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  15. I was a postulant twice with this community of monks: once in 1987 and then again in 2002. I have to say that I am not surprised that this community has closed. They have not been able to keep more than 2 vocations since Vatican 2: Frs. Robert and Bernard. The lack of fraternal charity that I experienced there, and the lack of any sense of direction, forced me to leave each time. I have never been exposed to a community where there was such disorganization and lack of simple Christian monastic values. I did have a beautiful friendship with Fr Gregory, one of the older monks, for years; his goodness gave me the hope that things could change. I pray for those who are left, who have to continue their lives elsewhere, and for all their friends. This is truly sad... there was so much potential in that little community!

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  16. Thanks Br. Benedict - I was aware of the 'under-current' as well.

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  17. Mrs. J.R. Dowling1:43 AM

    They did manage to keep the suppression of this abbey very, very quiet.

    I understand that Fr. Bernard found a position as a chaplain for a house of Cistercian nuns in Ireland and was therefore able to avoid his "sabatical". I have to wonder if they knew of his history when they hired him? Let's hope the nuns make out better than the monks at Spring Bank did.

    It's really a shame because the community really did seem to have many very positive attributes.

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  18. Anonymous12:45 PM

    I, too, was a postulant at Spring Bank. I'm saddened to see the monastery closed, but, like Br. Benedict said, not surprised. The older monks (Fr. Gregory, Fr. Blaise) were straightforward and solid.

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  19. Spring Bank was the place where I dreamed of making my vocation someday, after I was done with my Master's degree. I have often thought I had the calling, but was never sure. The idea of Spring Bank was a beautiful refuge to me in my hectic and uncertain life. I have never visited the Community but I dreamed of doing so one day. I am deeply, deeply saddened.

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  20. I was in Oconomowoc in 1977 for postulancy, then went to Hauterive for novitiate, leaving in 1979 to go back to the lay world.

    Even while at Oconomowoc, there were probelms, or so I noticed. Like a constant pulling in different directions. If I would have stayed, my vows of stability would have been for Hauterive and not Spring Bank.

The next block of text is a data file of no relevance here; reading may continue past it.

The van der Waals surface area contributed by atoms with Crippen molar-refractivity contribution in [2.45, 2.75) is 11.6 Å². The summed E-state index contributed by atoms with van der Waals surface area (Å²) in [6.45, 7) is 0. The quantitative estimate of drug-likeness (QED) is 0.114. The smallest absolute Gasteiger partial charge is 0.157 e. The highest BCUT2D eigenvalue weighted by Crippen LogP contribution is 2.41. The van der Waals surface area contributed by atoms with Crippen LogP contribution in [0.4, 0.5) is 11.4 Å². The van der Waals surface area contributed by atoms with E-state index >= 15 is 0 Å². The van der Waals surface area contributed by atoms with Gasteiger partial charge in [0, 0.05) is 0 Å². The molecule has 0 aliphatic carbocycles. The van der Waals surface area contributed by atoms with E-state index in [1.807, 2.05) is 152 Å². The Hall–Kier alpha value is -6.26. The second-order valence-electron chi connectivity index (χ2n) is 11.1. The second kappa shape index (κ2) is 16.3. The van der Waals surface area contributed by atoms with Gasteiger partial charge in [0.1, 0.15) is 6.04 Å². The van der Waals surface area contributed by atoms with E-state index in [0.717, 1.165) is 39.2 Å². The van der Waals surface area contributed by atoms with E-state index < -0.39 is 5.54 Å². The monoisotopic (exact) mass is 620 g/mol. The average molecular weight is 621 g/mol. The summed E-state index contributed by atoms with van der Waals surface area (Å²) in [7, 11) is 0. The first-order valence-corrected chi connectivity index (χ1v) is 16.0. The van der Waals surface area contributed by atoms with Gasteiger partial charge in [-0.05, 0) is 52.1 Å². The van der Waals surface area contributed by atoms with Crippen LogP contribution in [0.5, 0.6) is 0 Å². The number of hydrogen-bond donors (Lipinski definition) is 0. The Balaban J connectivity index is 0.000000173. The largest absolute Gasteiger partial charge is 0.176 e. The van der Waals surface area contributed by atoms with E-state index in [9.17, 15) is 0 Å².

Hauterive was a real monastery, and not because of the abbeys age, but because of the community. Community makes a monastery, not how old it might be.

    There are still times I think I should "stayed it out", but at the time, living in a foreign country the rest of my life was not and appealing thought.

    I am also very saddened to hear about the disbanding of Spring Bank.

    I drive a truck, and was able to get through Sparta a few times. Fr Blaise came out to meet me, and we'd sit around and talk about everything. He is a great man, with a heart of gold.

    God Bless,
    Mike Knierim

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  21. The more I think of it, the more I think that God's providence is at work here (of course... it's at work in all human events!). The monks of Spring Bank were lost in materialism and middle-class values (just look at the Barbie Dream House guest house, their million-dollar plus vacation home perched high over the Mississipi Valley that they used as a "desert" house, the cocktail parties before lunch on feast days, the dogs and horses worth hundreds of dollars, and a hundred other things I could mention). I don't think God could get into their heads and into their hearts, even after years of existence. They were too lost, and couldn't find their way, so they died off.

    Whatever happened to the monks, and what is the official reason given for the suppression. Does anyone know?

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  22. The more I think about it, the more I see that God's providence and judgment at work. These monks were quite lost in middle-class materialism (just look at the over-fancy guest house, the million dollar plus vacation home perched high over the Mississippi Valley that they used as a "desert" house, the thoroughbred horses dogs worth thousands of dollars that were their "pets", the cocktail parties before lunch on feast days, and hundreds of other things I saw during my postualancies there). And when you add the homo-erotic undercurrents, and gross lack of Christian charity towards each other, you get a disturbing picture.

    I don't think God could get through the crust of materialism they had built up around themselves. I mean, they even considered turning the monastery property into an eighteen hole golf course and opening a four-star restaurant to make money, before Laser Monks took off.

    I mean seriously, what were they thinking? And I have to ask myself what I was thinking in going there... I was too blinded by the Gregorian chant and my friendship with Fr Gregory to see the signs that were everywhere, saying: This place is unhealthy.

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  23. In case anyone's curious, here are pictures of the former Spring Bank Abbey as of today, 9-1-2013. I live about 30 miles from there and was looking for an excuse for a motorcycle ride.

    http://www.flickr.com/photos/w9fcc/sets/72157635333279105/